Spoiler alert 

Atonement manages to work as both a compelling narrative with popular appeal – the sort of novel you can recommend to people who don’t read literary fiction – and as an extended exploration of life and the nature of writing itself.

Compelling narrative 

The compelling narrative comes from a strong plot and masterful control of detail. It is a love story, but a love story told mainly from the perspective of the person who has come between the lovers.

McEwan gives us two very attractive characters in Robbie and Cecilia – both young, intelligent and vibrant people. We want them to love each other, we want them to be happy.

Yet Briony is likeable in her own way too. A precocious and brilliant child who is on an awkward cusp of maturity and immaturity. Her desire to make life more dramatic, to make it black and white, good and evil leads her to decide that the rapist she saw running away from Lola must be Robbie.

Reading it the second time and knowing what was to come, I was tensely aware of all the small details that were piling up, sending events down the path that would lead to Robbie going to jail for the rape and being separated from Cecilia.  What would have happened if he hadn’t added the impulsive postscript about his sexual desire for Cecilia? Or even if he’d sent the right note, the corrected one? Would he still have ended up in that passionate tryst in the library which Briony interrupts?

What if Briony hadn’t read the note? Would she still have thought Robbie a sexual maniac?

What if the twins hadn’t run away and everyone gone to search for them? Would there have been no opportunity for Paul Marshall to rape Lola?

There are what-ifs in any narrative, but McEwan handles them so well, piling them precisely and expertly.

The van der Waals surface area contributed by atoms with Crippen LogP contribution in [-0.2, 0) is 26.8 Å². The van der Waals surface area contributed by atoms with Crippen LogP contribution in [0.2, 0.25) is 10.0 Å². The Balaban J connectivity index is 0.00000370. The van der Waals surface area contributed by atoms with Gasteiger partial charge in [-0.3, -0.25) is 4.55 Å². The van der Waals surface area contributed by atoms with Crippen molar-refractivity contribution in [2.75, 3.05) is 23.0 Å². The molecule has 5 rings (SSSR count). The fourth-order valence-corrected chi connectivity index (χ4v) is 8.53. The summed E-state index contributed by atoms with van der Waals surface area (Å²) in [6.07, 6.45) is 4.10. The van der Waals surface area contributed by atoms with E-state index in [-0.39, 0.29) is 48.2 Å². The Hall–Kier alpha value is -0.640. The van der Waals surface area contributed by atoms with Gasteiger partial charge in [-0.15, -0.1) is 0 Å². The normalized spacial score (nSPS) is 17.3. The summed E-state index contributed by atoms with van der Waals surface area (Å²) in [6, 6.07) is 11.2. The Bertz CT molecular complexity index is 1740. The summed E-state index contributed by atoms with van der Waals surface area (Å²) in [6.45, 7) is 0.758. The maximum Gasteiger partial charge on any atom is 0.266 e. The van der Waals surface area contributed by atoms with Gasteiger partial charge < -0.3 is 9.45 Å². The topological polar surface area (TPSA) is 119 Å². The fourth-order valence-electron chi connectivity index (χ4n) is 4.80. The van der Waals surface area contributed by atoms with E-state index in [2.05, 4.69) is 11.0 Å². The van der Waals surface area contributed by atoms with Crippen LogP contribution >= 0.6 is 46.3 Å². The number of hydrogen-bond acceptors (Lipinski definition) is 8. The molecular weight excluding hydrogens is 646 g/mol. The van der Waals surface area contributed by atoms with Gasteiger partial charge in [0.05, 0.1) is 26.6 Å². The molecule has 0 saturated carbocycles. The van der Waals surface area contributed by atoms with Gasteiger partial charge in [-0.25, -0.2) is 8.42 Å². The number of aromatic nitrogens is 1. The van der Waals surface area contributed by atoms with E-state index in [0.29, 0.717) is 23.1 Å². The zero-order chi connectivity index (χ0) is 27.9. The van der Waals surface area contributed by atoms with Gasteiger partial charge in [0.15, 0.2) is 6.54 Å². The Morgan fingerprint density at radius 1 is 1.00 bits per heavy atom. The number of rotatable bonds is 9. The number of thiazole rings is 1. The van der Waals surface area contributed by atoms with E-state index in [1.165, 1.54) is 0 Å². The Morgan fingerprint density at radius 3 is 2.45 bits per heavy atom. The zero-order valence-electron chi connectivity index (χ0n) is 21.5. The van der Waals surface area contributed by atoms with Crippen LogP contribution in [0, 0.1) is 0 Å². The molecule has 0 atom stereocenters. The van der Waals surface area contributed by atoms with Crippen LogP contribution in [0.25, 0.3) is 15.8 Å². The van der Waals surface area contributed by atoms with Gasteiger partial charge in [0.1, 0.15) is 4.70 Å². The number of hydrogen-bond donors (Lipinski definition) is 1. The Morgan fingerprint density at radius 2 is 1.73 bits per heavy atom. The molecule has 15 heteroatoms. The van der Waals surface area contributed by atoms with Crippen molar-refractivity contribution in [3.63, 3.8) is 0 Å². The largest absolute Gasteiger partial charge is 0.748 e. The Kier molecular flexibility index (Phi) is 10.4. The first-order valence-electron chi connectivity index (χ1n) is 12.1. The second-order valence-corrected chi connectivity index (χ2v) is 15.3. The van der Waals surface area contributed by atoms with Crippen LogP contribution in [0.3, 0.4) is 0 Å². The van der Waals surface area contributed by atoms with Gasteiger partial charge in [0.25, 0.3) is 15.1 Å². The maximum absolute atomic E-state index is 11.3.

In part two as Robbie trudges through France trying to get home to Cecilia, the narrative drive is simple and strong: his survival, which would have been suspenseful in any case, is made even more so by the knowledge that Cecilia is waiting for him and their love has been so cruelly interrupted by years in jail.

In part three, we follow Briony as she works in the wartime hospital, ‘atoning’ for her crime by forsaking her dreams and trying to help others. The narrative drive comes from the fact that just like her, we don’t know what’s going on, whether Robbie made it, until, at the end of the section and the end of the novel as she wrote it, she visits Cecilia and Robbie is there with her.

An exploration of life and writing 

Everything shifts with the revelation in the epilogue ‘London, 1999’ that the preceding novel has been written by Briony Tallis, and that in ‘real life’, Cecilia and Robbie both died in the war. It breaks my heart. I’ve gone soft; I would rather things ended where they did and I didn’t have to think of the happy ending as a fiction within the fiction.

But it’s a profound epilogue. Full of wisdom about the experience of being old and looking back on life. And full of insight into writing itself.

Briony writes in first person, asking herself whether writing can be atonement, whether by creating happiness for Robbie and Cecilia she has atoned for her crime. The answer is ambiguous. The problem is that the writer is the god of her novel, and so there’s no-one higher to appeal to, no-one to forgive her for what she’s done.

Thus the final scene as the dying Briony witnesses the play that was never staged with all her family around her has a special poignance. It’s realistic about the consolations that are available in life.  Even if there’s no undoing what’s done, there’s still moments like these of joy and love. Not a happy ending, but a happy scene at the end of a profound life.